With a proper coordination of liquid and gas flow rates, plate perforation arrangement and spacing dimensions, the gas and liquid will form gasified liquid masses in the compartments leading to stabilized liquid holdup encouraging both intimate contact and sufficient contact time for adequate chemical interchange between the media for absorption purposes. The cleaned gases 80 continue rising through tower 50 to mist eliminator 70 before exiting through outlet 75, while contaminants removed from the gases are disposed of with the discharged liquid.

A second known type of flue gas desulfurization system is illustrated by FIG. 2, in which horizontally flowing flue gas 40 is treated with slurry 65 introduced from headers 67 mounted in the top of the desulfurization chamber 51. The slurry 65 is essentially sprayed “cross-currently,” i.e. in cross flow, perpendicular to the flow of flue gas 40. The cleaned gas 80 leaves the chamber 51 after passing through mist eliminator 70 adjacent to outlet 75. Liquid slurry with contaminants is drained from the bottom or lower portion 53 of chamber 51 in any known manner.

These horizontal systems do not use a gas-liquid contact device such as the perforated tray as described above. Horizontal systems like that of FIG. 2 have been plagued with performance problems and limitations due to poor mixing of the gas and liquid. Stratification occurs where lighter flue gas seeks the top and heavier liquid reagent moves to the bottom of the reaction chamber without good mixing or sufficient contact time.

Horizontal flue gas desulfurization systems are sometimes required in retrofit applications due to space constraints. And, in new plants, a horizontal system is sometimes preferred for a variety of reasons including available space or height limitations.

Due to the harm caused by flue gas contaminants and the fact that a 100% efficient flue gas desulfurization system has not yet been created, there is always a need for improved cleaning systems which remove a greater fraction of contaminants from flue gases. Further, systems which are more cost efficient to manufacture and more easily retrofit into existing fossil fuel combustion plants are highly desirable. A more effective horizontal flue gas desulfurization system is very desirable due to the lag in effectiveness between horizontal and vertical systems.

SUMMARY OF INVENTION

It is an object of the present invention to create improved mixing of slurry and flue gas in an area of a horizontal flue gas desulfurization system with limited cross section in the horizontal direction of gas flow.

It is another object of the invention to improve gas-slurry contact in a horizontal flue gas desulfurization system and increase the available area for this contact.

Yet another object of the invention is to provide a horizontal desulfurization system having stepped slurry sprays introduced via headers at varying elevations and distances in a flue.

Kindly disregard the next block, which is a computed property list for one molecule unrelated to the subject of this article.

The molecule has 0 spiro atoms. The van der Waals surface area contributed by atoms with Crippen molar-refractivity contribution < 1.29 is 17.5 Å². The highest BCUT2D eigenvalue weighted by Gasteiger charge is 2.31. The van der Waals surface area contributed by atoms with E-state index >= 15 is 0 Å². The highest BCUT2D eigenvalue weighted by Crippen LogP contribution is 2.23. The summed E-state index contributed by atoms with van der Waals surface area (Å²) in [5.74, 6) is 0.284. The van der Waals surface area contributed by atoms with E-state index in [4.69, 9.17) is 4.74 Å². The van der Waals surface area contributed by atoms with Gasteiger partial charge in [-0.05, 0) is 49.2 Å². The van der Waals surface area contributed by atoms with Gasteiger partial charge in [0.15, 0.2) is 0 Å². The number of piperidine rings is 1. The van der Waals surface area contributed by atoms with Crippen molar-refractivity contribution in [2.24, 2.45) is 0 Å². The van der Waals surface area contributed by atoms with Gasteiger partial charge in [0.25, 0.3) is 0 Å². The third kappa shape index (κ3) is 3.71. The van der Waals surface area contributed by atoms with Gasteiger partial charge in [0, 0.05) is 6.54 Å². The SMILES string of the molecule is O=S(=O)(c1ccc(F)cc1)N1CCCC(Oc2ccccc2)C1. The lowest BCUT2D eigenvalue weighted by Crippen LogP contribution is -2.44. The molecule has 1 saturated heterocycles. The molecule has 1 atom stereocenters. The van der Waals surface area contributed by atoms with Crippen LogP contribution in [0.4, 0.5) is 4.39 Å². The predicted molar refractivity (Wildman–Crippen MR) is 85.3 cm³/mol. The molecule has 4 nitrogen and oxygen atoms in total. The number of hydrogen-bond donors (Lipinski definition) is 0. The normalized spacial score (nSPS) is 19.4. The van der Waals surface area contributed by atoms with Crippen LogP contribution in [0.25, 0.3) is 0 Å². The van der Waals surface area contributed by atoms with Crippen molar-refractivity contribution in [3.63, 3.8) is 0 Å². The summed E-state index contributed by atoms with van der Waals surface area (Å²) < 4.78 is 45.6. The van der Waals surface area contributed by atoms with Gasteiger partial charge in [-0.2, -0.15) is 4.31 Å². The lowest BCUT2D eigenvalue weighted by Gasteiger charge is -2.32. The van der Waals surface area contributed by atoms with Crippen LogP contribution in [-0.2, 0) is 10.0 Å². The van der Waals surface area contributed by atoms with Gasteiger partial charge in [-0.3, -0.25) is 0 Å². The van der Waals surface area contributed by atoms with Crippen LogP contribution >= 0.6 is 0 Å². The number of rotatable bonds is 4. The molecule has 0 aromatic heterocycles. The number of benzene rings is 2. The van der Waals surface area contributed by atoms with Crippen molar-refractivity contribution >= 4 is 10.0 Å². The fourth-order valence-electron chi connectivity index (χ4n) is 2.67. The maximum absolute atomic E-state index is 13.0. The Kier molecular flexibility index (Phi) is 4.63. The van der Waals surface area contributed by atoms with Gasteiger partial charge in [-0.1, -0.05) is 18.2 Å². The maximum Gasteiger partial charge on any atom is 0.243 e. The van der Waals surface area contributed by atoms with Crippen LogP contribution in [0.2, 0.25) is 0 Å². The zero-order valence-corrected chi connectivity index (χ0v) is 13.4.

A further object of the invention is to overcome performance problems associated with horizontal flue gas desulfurization systems.

A still further object of the invention is to reduce pressure drop and power consumption in vertical flue gas desulfurization systems.

Accordingly, a variable vertical cross-section, stepped absorption tray is provided in a flue gas desulfurization system for creating a zone of increased flue gas and slurry mixing. In one embodiment, the tray includes a combination “Z” support, guide vane and liquid baffle which simplify fabrication and construction of the tray. The combined functions of the “Z” support, acting simultaneously as a structural support, a gas guide vane and a liquid retaining device, helps to minimize cost and improve the ease of installation in new or retrofit applications.

This invention thus solves the performance problem, which has plagued these types of horizontal liquid-gas reaction chambers caused by poor liquid-gas mixing due to stratification where the flue gas remains at the top of the absorption chamber and the liquid seeks the bottom.

In one embodiment the invention provides a flue gas desulfurization unit comprising a chamber having a bottom, a sidewall and an inlet and an outlet defining a flowpath therethrough. A stepped, perforated tray defining a plurality of open top compartments having perforated floors is positioned within the chamber spanning the flowpath. Means for spraying a slurry into the flue gas are located above the stepped tray.

In another embodiment the invention provides a horizontal flue gas desulfurization unit with increased flue gas contact area, comprising a chamber having an inlet, an outlet, a pair of side walls, and a bottom. A stepped, perforated tray, positioned within the chamber, extends between the side walls forming a plurality of open top compartments having perforated floors. The tray is stepped downwardly from the inlet toward the outlet.